He adds: “One day science may be able to identify the personality, cognitive, and neurobiological factors that lead to musical genius.”
Dr. Jason Rentfrow, the senior author on the study says: “Psychologists had originally focused on the links between personality and musical preferences, but it’s turning out that personality has far more of a pervasive role in our everyday musical experiences, including our musical ability.”
Dr. Daniel Müllensiefen, a team member from Goldsmiths, University of London who developed the music-performance tests, said: “Scientists are only now beginning to focus on the nature of musicality in non-musicians. The idea that there are people out there who may be primed to be musical, but who have never played an instrument, is a topic that the educational and political spheres should begin to take into consideration.”
Professor Michael Lamb, a co-author, added: “There may be other factors in addition to personality that affect the development of musical ability. For example, what role does parenting play in fostering musicality in their children? Do certain parenting styles encourage musicality more than others? Such questions need to be investigated in future research.”
Funding: David Greenberg was funded by the Cambridge Commonwealth, European and International Trust during the period of this work.
Additional Information: The PLOS ONE research mentioned in the post is available here: “Musical Preferences are Linked to Cognitive Styles” by David M. Greenberg, Simon Baron-Cohen, David J. Stillwell, Michal Kosinski, and Peter J. Rentfrow in PLOS ONE. Published online July 22 2015 doi:10.1371/journal.pone.0131151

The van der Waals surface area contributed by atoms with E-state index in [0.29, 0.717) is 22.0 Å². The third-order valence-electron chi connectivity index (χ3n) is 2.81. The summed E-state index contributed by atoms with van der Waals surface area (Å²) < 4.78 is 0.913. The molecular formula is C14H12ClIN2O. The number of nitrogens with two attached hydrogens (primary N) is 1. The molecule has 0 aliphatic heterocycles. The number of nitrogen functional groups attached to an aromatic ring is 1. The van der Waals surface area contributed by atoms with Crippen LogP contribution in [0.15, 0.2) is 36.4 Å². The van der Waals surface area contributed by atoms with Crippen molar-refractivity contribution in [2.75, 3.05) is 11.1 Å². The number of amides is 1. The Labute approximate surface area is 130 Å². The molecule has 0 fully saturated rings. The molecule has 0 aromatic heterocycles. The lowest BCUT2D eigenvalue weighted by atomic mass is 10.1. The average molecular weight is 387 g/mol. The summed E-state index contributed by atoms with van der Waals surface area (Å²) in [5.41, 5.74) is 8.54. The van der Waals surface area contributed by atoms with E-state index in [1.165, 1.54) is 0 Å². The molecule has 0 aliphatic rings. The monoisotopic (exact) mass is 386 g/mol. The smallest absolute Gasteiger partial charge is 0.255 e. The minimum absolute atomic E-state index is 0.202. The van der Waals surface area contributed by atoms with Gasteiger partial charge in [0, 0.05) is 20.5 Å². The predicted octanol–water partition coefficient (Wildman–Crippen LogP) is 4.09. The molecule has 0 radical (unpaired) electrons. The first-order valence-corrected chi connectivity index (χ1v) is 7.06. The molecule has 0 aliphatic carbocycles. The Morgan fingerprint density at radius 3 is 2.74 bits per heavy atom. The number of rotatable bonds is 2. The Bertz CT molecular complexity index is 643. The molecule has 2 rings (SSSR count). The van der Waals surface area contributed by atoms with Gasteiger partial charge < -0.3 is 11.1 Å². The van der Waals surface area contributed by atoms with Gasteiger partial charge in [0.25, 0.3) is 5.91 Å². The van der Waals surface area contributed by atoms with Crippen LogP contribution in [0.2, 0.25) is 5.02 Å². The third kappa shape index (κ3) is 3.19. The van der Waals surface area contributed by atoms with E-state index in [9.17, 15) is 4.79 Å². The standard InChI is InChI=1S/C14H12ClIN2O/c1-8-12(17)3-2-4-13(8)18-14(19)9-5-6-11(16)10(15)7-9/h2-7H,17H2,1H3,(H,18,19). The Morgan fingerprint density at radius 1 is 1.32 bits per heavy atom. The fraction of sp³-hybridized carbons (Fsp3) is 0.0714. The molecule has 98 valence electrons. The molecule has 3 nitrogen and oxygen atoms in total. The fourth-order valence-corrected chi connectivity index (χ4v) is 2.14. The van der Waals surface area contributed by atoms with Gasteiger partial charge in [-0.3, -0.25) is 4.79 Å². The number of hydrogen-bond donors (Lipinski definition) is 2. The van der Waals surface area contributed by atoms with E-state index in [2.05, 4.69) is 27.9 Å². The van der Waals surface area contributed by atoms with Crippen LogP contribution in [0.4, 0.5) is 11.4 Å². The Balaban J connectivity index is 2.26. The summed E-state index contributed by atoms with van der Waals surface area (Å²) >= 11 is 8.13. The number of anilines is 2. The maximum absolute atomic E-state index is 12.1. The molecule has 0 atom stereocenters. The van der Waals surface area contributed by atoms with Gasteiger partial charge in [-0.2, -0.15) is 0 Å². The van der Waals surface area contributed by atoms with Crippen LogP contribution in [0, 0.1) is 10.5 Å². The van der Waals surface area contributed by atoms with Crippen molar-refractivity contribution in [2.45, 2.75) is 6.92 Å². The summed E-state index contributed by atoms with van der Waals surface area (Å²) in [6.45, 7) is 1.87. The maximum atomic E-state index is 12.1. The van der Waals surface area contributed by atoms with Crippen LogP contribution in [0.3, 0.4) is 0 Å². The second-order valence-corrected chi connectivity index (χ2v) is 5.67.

Source:University of Cambridge Image Credit: The image is credited to Neuroscience News. Feel free to reuse Original Research:Abstract for “Personality predicts musical sophistication” by David M. Greenberg, Daniel Müllensiefen, Michael E. Lamb, and Peter J. Rentfrow in Journal of Research in Personality. Published online October 2015 doi:10.1016/j.jrp.2015.06.002
Personality predicts musical sophistication
There is little research on the role of personality in musical expertise. We address this gap in the literature by using data from a large national study (N = 7870) to examine how scores on 10 facets of the Big Five dimensions of personality predicted self-reported musical sophistication and performance on two behavioral tests (melodic memory and rhythm perception). Personality predicted musical sophistication even after controlling for demographic variables and musicianship, with Openness to Aesthetics the best trait predictor. Substance use also predicted musical sophistication for various subscales and the behavioral tests. These findings replicated in both musician and non-musician subgroups.
“Personality predicts musical sophistication” by David M. Greenberg, Daniel Müllensiefen, Michael E. Lamb, and Peter J. Rentfrow in Journal of Research in Personality. Published online October 2015 doi:10.1016/j.jrp.2015.06.002